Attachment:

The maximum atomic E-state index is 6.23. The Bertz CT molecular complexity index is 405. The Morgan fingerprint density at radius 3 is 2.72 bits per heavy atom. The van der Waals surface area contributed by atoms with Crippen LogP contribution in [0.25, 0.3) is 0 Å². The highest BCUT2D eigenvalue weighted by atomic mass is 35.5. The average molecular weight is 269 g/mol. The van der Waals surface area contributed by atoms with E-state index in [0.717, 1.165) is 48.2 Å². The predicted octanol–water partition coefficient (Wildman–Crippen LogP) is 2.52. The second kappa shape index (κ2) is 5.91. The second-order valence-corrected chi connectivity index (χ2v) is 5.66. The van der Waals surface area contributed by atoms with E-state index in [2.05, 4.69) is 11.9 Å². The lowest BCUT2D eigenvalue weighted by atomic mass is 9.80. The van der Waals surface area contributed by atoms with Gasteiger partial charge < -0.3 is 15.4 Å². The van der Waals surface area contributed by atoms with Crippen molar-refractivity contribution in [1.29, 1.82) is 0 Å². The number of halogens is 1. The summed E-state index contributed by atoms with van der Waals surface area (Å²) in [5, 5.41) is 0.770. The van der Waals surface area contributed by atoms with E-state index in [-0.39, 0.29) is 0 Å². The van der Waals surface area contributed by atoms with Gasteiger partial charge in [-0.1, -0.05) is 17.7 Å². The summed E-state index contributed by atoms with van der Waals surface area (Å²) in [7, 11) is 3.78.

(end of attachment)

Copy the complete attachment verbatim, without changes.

The maximum atomic E-state index is 6.23. The Bertz CT molecular complexity index is 405. The Morgan fingerprint density at radius 3 is 2.72 bits per heavy atom. The van der Waals surface area contributed by atoms with Crippen LogP contribution in [0.25, 0.3) is 0 Å². The highest BCUT2D eigenvalue weighted by atomic mass is 35.5. The average molecular weight is 269 g/mol. The van der Waals surface area contributed by atoms with E-state index in [0.717, 1.165) is 48.2 Å². The predicted octanol–water partition coefficient (Wildman–Crippen LogP) is 2.52. The second kappa shape index (κ2) is 5.91. The second-order valence-corrected chi connectivity index (χ2v) is 5.66. The van der Waals surface area contributed by atoms with E-state index in [2.05, 4.69) is 11.9 Å². The lowest BCUT2D eigenvalue weighted by atomic mass is 9.80. The van der Waals surface area contributed by atoms with Gasteiger partial charge < -0.3 is 15.4 Å². The van der Waals surface area contributed by atoms with Crippen molar-refractivity contribution in [1.29, 1.82) is 0 Å². The number of halogens is 1. The summed E-state index contributed by atoms with van der Waals surface area (Å²) in [5, 5.41) is 0.770. The van der Waals surface area contributed by atoms with E-state index in [-0.39, 0.29) is 0 Å². The van der Waals surface area contributed by atoms with Gasteiger partial charge in [-0.1, -0.05) is 17.7 Å². The summed E-state index contributed by atoms with van der Waals surface area (Å²) in [7, 11) is 3.78.